Sciligion?

From Greg Williams (921212)

Bill Powers (921212.0300)

Might as well get the mail and write about it. What else can you
do when you're awakened at such an hour to be told you have a new
grandson (my daughter Barbara's second)?

Excellent! Sounds like a wonderful holiday present (namely, you, Mary, Ed,
Barbara, and other family members as a present to the new arrival)!!

RE: Science and religion

It will not be possible for science and religion to get together
until both realize that neither is Revealed Truth, and that both
are human ideas. Of course that is precisely what both sides have
been rejecting since the start of science. One side points the
finger at Nature, the other at God. Neither side, apparently,
notices whose finger is doing the pointing.

Well said. I'd like to add one additional observation regarding the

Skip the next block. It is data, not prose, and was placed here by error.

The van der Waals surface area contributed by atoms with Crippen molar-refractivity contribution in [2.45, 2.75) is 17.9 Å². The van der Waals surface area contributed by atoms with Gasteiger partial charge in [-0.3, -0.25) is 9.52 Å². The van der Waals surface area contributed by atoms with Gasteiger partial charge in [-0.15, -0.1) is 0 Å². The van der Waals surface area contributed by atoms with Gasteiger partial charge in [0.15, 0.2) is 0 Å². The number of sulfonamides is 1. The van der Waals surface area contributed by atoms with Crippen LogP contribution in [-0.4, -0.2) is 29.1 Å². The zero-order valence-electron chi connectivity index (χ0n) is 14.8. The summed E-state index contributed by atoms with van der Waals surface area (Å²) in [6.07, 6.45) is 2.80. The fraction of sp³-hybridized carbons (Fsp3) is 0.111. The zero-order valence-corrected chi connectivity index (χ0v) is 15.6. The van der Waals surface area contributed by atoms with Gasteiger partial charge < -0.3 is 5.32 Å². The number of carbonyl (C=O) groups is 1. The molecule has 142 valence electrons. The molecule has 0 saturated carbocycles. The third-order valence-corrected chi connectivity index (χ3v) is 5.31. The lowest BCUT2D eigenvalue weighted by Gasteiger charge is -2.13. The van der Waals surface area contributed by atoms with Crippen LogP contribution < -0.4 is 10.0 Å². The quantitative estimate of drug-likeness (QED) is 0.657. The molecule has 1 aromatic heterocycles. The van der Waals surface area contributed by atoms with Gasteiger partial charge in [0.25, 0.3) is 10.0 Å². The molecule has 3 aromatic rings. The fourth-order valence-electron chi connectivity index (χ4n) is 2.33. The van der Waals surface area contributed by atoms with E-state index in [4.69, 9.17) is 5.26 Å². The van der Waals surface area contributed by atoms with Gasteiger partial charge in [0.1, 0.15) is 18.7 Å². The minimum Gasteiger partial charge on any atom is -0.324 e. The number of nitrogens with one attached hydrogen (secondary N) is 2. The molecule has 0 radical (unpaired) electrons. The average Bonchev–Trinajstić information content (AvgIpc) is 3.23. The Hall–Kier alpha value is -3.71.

possibility of the "sides" getting together. In several forms of religion, and
some (at least historical) forms of science, accepting authority and having
faith have been/are now valued more (sometimes MUCH more) than adjusting
beliefs in the light of new evidence. Modern science at least gives lip
service to the idea that one's OWN finger should be doing the pointing,
unencumbered by pleas or threats from others. But that is anathema to some
modern religions. One reason that a discussion of "science vs. religion" is
appropriate on the net, in my opinion, is that the issue of self- vs. other-
determination is right at the heart of what control theory has to say about
the chances of an individual successfully coping in a disturbance-filled
world. On the other hand, high-level reference signals (within a broad
spectrum) appear to be very loosely coupled to day-to-day survival (assuming
you aren't in a holy war, of course), so I don't feel much missionary zeal for
going around begging folks to recant what they accept on authority. And if I
did, I wouldn't rail against the beliefs themselves so much as against why
they are held. As a general principle (based on PCT ideas), it would appear
that breaking correcting loops (e.g., accepting dogma uncritically) is
dysfunctional. Yet people do it all the time and seem none the worse for it.
Of course, their neighbors might be MUCH worse for it!

May your neighbors not be EXTREMELY dogmatic this holiday season,

Greg